Providing these services requires good management (whether carried out by a professional manager or a self-managing board of home owners), strong planning and organization, and carefully monitoring the association’s affairs. It isn’t easy, but by fairly and effectively delivering these services, community associations protect and enhance the value of individual homes and lenders’ interests in those homes.
What is this Thing Called Fiduciary Duty?
From time to time you may hear that the board of the association operates in a fiduciary capacity for the homeowners. Or you may read about the board’s fiduciary responsibility in the governing documents. Just exactly what does this mean?
Fiduciary duty simply means the board has an ethical and legal obligation to make decisions in the best interests of the entire association. That’s a small explanation for a very big responsibility.
Fiduciary duty includes a duty of loyalty to the association, which means that board members should never use their position to take advantage of the association. They should never make decisions for the association that benefit themselves at the expense of the association and its members.
Fiduciary duty also includes the duty to exercise ordinary care. This means board members must perform their duties in good faith and in a manner they believe to be in the best interest of the association, with such care as an ordinary prudent person in a similar position under similar circumstances would use.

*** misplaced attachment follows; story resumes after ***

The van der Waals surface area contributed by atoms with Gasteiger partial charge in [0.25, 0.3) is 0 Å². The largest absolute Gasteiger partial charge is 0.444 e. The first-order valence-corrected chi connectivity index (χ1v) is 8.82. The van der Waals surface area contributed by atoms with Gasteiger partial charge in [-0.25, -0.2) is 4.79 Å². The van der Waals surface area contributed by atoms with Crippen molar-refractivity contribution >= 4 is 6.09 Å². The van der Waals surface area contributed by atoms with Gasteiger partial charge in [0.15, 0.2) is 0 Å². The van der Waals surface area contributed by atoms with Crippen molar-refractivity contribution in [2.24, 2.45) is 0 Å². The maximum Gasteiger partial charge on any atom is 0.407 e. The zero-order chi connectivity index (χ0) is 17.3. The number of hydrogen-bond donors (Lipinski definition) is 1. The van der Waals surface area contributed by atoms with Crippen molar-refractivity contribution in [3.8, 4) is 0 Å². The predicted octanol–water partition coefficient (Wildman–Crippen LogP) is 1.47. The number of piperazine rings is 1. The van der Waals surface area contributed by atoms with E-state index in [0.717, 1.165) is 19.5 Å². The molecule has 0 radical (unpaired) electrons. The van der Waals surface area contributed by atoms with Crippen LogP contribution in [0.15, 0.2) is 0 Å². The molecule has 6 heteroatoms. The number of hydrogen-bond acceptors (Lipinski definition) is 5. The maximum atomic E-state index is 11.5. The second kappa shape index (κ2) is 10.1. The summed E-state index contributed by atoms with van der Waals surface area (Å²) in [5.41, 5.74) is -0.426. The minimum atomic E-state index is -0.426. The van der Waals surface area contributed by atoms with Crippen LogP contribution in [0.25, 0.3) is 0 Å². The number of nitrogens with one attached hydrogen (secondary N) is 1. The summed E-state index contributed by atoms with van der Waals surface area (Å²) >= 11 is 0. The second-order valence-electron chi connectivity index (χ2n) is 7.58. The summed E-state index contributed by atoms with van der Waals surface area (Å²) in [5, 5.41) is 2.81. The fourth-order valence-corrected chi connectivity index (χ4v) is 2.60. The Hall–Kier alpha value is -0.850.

In short, boards must act in the best interests of the association and act reasonably.
Board members fulfill their fiduciary duty by:
  • Developing and using a formal budgeting process
  • Establishing and adhering to budgetary guidelines
  • Making sure the budgeting process reflects the wishes of the association members
  • Promoting understanding and acceptance of the reserve accounts among the members
  • Collecting sufficient fees to adequately operate the association
  • Soliciting bids and negotiating appropriate contracts
  • Authorizing expenditures
Why Do We Contract for Professional Landscaping?
Maintaining common areas is one of the board’s most basic responsibilities. To fulfill that responsibility, the board has contracted with a professional landscaping company. Before signing the contract, the board sought bids from several potential companies, carefully considered the competence and expertise of each company, checked references, and compared fees. 
These fees may seem like an added—or even unnecessary—expense; but, in the long run, the additional cost will be less than the losses we would face without professional help.